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# Symbolic analysis of side channel countermeasures

- Authors
- Name
- Vittorio Zaccaria
- @vzaccaria_en

Cryptography’s current research trends show that there is an increasing concern about identifying if a side-channel countermeasure is vulnerable to higher-order attacks.

In a recent work published this year on IEEE Trans. on Computers, me and my co-authors, Elia Bisi (U. Warwick) and Filippo Melzani (Security Pattern), just introduced a new mathematical tool to assess the higher order vulnerability of a hardware cryptographic circuit.

The method empowers the circuit designer to detect if the chosen countermeasure (Boolean masking or some parts of a *threshold implementation*) is effective up to the desired order. Our overarching goal was (and is) to promote the implied statistical reasoning behind the countermeasure into a symbolical one, eventually extending ordinary computer aided design of integrated circuits. I'll recap in this post the major findings.

## Background

A *side-channel attack* corresponds to a set of queries to a *physical observable* whose aim is to identify the value of a master key/sub-key $K$ of the primitive. Cryptographic primitives may expose, through a side-channel, one or many intermediate *sensitive variables* $S$ that are deterministic functions of both the master key $K$ and the public input $P$. To safeguard against a possible vulnerability, a customary solution is to prevent a *sensitive value* $S$ to become *visible*, by processing the following value instead $V = S \oplus M_1 \oplus \cdots \oplus M_d$, where $\oplus$ is the bitwise XOR and $M_1, \ldots, M_d$ are random uniformly distributed values called *masks*. However, this does not rule out the case where some $S$ can be derived from observations of a (data dependent) leakage: $L = \psi(V) + N$ where $\psi$ is a mapping from the Boolean space, often defined to be the Hamming weight function.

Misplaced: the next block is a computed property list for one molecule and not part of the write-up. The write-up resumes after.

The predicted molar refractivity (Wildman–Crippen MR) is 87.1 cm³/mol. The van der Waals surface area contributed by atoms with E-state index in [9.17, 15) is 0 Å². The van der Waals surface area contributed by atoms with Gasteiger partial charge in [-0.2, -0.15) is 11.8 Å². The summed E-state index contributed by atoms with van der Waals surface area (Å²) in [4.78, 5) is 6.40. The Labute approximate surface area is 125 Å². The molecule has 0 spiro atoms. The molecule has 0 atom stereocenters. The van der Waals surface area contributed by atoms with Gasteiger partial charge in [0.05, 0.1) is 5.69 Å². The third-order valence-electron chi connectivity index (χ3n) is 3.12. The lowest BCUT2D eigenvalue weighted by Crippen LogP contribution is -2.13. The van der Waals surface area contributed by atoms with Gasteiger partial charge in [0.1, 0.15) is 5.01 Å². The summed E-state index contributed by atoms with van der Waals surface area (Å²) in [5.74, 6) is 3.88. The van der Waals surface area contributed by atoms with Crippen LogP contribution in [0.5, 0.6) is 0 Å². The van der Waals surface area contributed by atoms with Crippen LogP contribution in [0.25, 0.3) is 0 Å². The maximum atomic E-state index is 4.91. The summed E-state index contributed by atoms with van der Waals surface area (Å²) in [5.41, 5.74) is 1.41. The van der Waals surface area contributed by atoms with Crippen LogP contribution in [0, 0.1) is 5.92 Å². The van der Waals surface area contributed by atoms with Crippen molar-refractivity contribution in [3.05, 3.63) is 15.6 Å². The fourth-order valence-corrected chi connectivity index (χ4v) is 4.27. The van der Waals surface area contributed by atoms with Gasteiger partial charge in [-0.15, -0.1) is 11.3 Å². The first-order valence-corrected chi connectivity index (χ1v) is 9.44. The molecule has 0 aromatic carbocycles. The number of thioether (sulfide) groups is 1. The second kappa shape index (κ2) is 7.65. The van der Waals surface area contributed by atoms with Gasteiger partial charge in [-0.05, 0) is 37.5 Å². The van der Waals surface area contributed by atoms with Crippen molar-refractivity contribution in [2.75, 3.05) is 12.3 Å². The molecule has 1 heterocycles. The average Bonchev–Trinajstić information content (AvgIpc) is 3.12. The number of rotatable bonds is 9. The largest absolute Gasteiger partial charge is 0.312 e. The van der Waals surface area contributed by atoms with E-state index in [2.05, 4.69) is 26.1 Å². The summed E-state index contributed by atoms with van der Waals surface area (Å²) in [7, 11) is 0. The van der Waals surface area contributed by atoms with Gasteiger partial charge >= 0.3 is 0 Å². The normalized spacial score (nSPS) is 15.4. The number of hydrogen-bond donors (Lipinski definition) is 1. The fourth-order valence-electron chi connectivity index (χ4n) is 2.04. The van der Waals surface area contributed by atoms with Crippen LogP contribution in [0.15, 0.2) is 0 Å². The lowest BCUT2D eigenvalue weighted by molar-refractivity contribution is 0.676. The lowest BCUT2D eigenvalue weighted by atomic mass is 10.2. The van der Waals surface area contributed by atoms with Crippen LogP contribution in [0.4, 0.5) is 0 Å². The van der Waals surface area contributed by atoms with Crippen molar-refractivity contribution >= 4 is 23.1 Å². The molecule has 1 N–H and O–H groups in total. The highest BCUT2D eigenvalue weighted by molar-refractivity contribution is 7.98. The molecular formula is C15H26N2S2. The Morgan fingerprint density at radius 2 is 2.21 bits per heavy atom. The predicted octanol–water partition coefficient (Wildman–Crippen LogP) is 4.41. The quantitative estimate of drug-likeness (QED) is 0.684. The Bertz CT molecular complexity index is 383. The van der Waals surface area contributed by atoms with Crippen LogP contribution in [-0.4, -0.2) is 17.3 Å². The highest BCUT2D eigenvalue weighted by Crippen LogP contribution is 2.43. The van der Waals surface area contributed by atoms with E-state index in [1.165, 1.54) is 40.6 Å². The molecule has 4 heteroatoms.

## Original findings

We now focus on a specific but very common case where the components of the leakage vector $L$ are of the form $L_i = \sum_{j=1}^v c_{i,j} V_j + N_i$. Moreover, we assume that visible variables are related to masks and sensitive variables by the following matrix expression in $\mathbb{F}_2$:

In the paper, we have shown that $S$ is vulnerable to a correlation attack on $L$ if there exists a constant row vector ${\epsilon}=(\epsilon_i)_{i=1}^v\in\mathbb{F}_2^v$ such that the product

cancels out any mask contribution (i.e. ${\epsilon} B={0}$). In particular, a vulnerability can be found if and only if the reduced row echelon form of $C$ (i.e., $C_R$) has a sensitive pivot column.

## Example

Consider the following visible variables $(V_1,V_2,V_3,V_4) = {V}$:

which corresponds to the following visible matrix $C$:

where the vertical line divides the submatrix $B$, corresponding to the masks $M_1,M_2$, from the submatrix $A$, corresponding to the sensitive variables $S_1,S_2$. The reduced row echelon form of $C$ is

We can see that the column of $S_1$ is a pivot column and thus $S_1$ is vulnerabile.